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25. Variability of Duration Perception: From Natural and Induced Alterations to Psychiatric Disorders

Valdas Noreika, Christine M. Falter, and Till M. Wagner

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pp. 529-556

In an early paper on the experience of time in mental disorders, Lewis (1932 , 617 – 618) provided a number of subjective reports of unusual temporal distortions collected from psychiatric patients, such as that by an individual suffering from “involutional melancholia” 1: I can’t estimate time. I can’t say what time it is because it’s an artificial day; what you call a day with...

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26. Time Processing in Developmental Disorders: A Comparative View

Christine M. Falter and Valdas Noreika

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pp. 557-598

Developmental disorders typically manifest themselves during infancy or childhood. In contrast to disorders acquired in adulthood, disorders with an onset early in development can lead to further cascading effects on brain functions that are not primarily affected by influencing the pace and direction of developmental trajectories. Dysfunctions associated...

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27. The Potential Link between Temporal Averaging and Drug-Taking Behavior

Allison N. Kurti, Dale N. Swanton, and Matthew S. Matell

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pp. 599-620

The capacity to perceive time in the seconds to minutes range, or interval timing, allows organisms to develop temporal expectations about when significant events should occur, therein promoting the efficient organization of behavior. However, disruptions in temporal perception, such as those that have been seen following drug use, for example amphetamine...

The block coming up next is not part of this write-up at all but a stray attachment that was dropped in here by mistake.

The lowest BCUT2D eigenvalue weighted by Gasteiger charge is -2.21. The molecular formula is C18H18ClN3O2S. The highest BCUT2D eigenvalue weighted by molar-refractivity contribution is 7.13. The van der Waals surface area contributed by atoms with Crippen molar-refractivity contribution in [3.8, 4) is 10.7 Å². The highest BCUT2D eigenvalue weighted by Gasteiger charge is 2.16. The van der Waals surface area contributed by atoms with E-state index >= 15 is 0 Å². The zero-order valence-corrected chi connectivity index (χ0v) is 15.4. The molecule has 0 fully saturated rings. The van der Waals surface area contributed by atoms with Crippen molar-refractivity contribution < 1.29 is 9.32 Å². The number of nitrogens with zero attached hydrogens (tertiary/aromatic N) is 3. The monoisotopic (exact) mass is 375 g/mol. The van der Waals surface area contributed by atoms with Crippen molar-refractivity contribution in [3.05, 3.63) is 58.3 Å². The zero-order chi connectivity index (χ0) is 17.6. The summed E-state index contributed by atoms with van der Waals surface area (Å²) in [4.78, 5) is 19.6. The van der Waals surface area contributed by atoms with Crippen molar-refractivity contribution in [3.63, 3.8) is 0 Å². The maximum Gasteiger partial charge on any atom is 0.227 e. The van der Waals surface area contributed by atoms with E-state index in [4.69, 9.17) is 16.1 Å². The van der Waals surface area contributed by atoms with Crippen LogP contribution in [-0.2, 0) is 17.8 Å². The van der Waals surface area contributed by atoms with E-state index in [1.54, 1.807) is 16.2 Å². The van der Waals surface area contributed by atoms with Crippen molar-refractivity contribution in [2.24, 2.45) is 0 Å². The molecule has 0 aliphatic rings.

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28. The Perception of Time in Hypnosis

Peter Naish

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pp. 621-636

It would be understandable for a reader to wonder why, out of all the situations that might reasonably have an influence upon time perception, something as esoteric as hypnosis has been chosen as a topic. As might be guessed, it is because hypnosis has a rather special impact upon temporal judgment, and trying to discover why has the potential to add to...

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29. Time in the Psychopathological Mind

Melissa J. Allman, Bin Yin, and Warren H. Meck

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pp. 637-654

What does “time” mean to you? Think about the Grand Canyon for a moment: try to imagine millions of years of erosion by the Colorado River, revealing billions of years of the Earth’s geological history. It’s hard to imagine all of that time . Time itself can bestow historical beauty and appeal, and like other aspects of psychophysics and perception, controls...

XI. Reflections

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30. The Disunity of Time

Dan Lloyd and Valtteri Arstila

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pp. 657-664

In our mundane terrestrial pursuits, local clocks unite to give the one and only current time, fixing orders and intervals. Since physics follows the clock, we are obliged to be aware of time and timing in order to act effectively and perceive accurately in the real world. Our sensitivities to orders and intervals fall under the general concept of subjective time. In its...

Index

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pp. 665-668


E-ISBN-13: 9780262322744
E-ISBN-10: 0262322749
Print-ISBN-13: 9780262019941

Page Count: 688
Publication Year: 2014